Long barrow 85m west of Cherhill Monument


Heritage Category: Scheduled Monument

List Entry Number: 1010135

Date first listed: 04-Jun-1992


Ordnance survey map of Long barrow 85m west of Cherhill Monument
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This copy shows the entry on 18-Jan-2019 at 17:39:39.


The building or site itself may lie within the boundary of more than one authority.

District: Wiltshire (Unitary Authority)

Parish: Calne Without

District: Wiltshire (Unitary Authority)

Parish: Cherhill

National Grid Reference: SU 04693 69309


Legacy Record - This information may be included in the List Entry Details.

Reasons for Designation

Long barrows were constructed as earthen or drystone mounds with flanking ditches and acted as funerary monuments during the Early and Middle Neolithic periods (3400-2400 BC). They represent the burial places of Britain's early farming communities and, as such, are amongst the oldest field monuments surviving visibly in the present landscape. Where investigated, long barrows appear to have been used for communal burial, often with only parts of the human remains having been selected for interment. Certain sites provide evidence for several phases of funerary monument preceding the barrow and, consequently, it is probable that long barrows acted as important ritual sites for local communities over a considerable period of time. Some 500 long barrows are recorded in England. As one of the few types of Neolithic structure to survive as earthworks, and due to their comparative rarity, their considerable age and their longevity as a monument type, all long barrows are considered to be nationally important.

The 180 long barrows of Hampshire, Dorset and Wiltshire form one of the densest and most important concentrations of this class of monument in the country. Despite disturbance to the Cherhill Down long barrow, both by quarrying and by partial excavation in 1864, some aspects of the monument survive comparatively well, providing potential for the recovery of archaeological and environmental evidence relating both to the monument and the landscape in which it was constructed.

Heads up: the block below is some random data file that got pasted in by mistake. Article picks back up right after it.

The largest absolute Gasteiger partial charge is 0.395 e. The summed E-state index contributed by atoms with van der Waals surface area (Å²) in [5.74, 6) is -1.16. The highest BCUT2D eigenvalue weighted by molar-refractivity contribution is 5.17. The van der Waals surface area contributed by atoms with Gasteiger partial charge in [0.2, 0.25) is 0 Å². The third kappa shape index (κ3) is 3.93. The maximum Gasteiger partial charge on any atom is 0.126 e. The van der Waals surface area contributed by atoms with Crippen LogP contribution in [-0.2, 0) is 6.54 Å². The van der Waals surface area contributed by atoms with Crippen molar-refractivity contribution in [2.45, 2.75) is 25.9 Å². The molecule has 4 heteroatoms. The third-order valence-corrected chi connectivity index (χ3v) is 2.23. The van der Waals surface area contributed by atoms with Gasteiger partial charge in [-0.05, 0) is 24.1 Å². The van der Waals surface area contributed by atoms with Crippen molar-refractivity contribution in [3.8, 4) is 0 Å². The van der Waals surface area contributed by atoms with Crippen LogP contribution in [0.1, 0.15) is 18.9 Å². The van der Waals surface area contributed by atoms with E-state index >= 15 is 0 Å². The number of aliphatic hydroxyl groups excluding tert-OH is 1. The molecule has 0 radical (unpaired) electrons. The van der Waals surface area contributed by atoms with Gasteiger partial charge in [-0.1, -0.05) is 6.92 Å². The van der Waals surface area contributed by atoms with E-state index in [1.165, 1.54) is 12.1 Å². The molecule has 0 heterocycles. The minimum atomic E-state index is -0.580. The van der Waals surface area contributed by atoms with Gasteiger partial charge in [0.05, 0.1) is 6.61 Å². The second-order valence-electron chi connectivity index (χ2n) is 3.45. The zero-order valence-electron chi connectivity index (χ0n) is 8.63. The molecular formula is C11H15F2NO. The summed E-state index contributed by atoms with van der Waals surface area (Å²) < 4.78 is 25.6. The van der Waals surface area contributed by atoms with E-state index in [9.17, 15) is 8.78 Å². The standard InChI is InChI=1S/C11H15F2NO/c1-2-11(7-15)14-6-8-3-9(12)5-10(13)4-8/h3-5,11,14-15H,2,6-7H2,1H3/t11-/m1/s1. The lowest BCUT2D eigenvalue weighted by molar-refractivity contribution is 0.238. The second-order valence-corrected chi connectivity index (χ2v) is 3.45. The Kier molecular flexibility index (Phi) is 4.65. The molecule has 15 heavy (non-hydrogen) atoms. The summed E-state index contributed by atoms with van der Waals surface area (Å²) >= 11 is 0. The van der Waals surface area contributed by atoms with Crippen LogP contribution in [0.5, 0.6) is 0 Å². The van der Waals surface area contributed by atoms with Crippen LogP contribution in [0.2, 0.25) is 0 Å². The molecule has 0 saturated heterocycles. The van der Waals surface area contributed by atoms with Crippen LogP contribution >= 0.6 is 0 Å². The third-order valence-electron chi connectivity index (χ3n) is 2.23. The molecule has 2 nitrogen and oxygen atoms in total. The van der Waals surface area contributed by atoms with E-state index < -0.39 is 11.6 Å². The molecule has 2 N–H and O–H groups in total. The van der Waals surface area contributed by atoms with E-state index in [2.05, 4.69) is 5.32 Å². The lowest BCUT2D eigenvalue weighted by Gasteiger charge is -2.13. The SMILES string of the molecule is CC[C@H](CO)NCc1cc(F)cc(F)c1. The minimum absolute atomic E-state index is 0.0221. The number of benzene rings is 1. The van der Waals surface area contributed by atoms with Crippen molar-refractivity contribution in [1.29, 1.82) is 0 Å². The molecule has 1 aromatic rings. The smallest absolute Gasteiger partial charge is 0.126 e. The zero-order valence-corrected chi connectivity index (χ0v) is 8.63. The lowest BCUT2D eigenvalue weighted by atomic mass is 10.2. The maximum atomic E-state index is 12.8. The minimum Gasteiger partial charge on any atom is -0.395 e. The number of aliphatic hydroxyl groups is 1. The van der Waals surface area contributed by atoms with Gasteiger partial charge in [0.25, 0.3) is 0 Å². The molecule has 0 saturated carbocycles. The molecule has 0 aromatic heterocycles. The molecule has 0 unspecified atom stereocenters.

Legacy Record - This information may be included in the List Entry Details.


The site includes the remains of a long barrow situated on the narrow neck of a prominent chalk ridge towards the west end of Cherhill Down. The immediate area around the site has been extensively disturbed by quarry activity and the appearance of the monument has suffered as a result. However a substantial mound 31m long by 20m wide and up to 2.2m high survives. It lies orientated east to west along the ridge top. This appears to represent the truncated tail of the barrow mound, the eastern portion having been levelled as a standing monument by surface quarrying. The overall length of the mound, estimated from the dimensions of the surviving portion, would appear to have been some 52m. There are no surface indications of flanking ditches, from which material was normally obtained in the construction of such monuments. It is possible that they were destroyed by slope erosion; alternatively the extreme steepness and limited width of the ridge at this position may have necessitated a less orthodox method of construction, for example, the scraping of earth from areas to the east and west of the monument. The monument was partially excavated in 1864; finds included three skeletons in a sarsen stone chamber, pottery, flints and a quern stone.

MAP EXTRACT The site of the monument is shown on the attached map extract. It includes a 2 metre boundary around the archaeological features, considered to be essential for the monument's support and preservation.


The contents of this record have been generated from a legacy data system.

Legacy System number: 19040

Legacy System: RSM


SU 06 NW 105, SU 06 NW 105,

End of official listing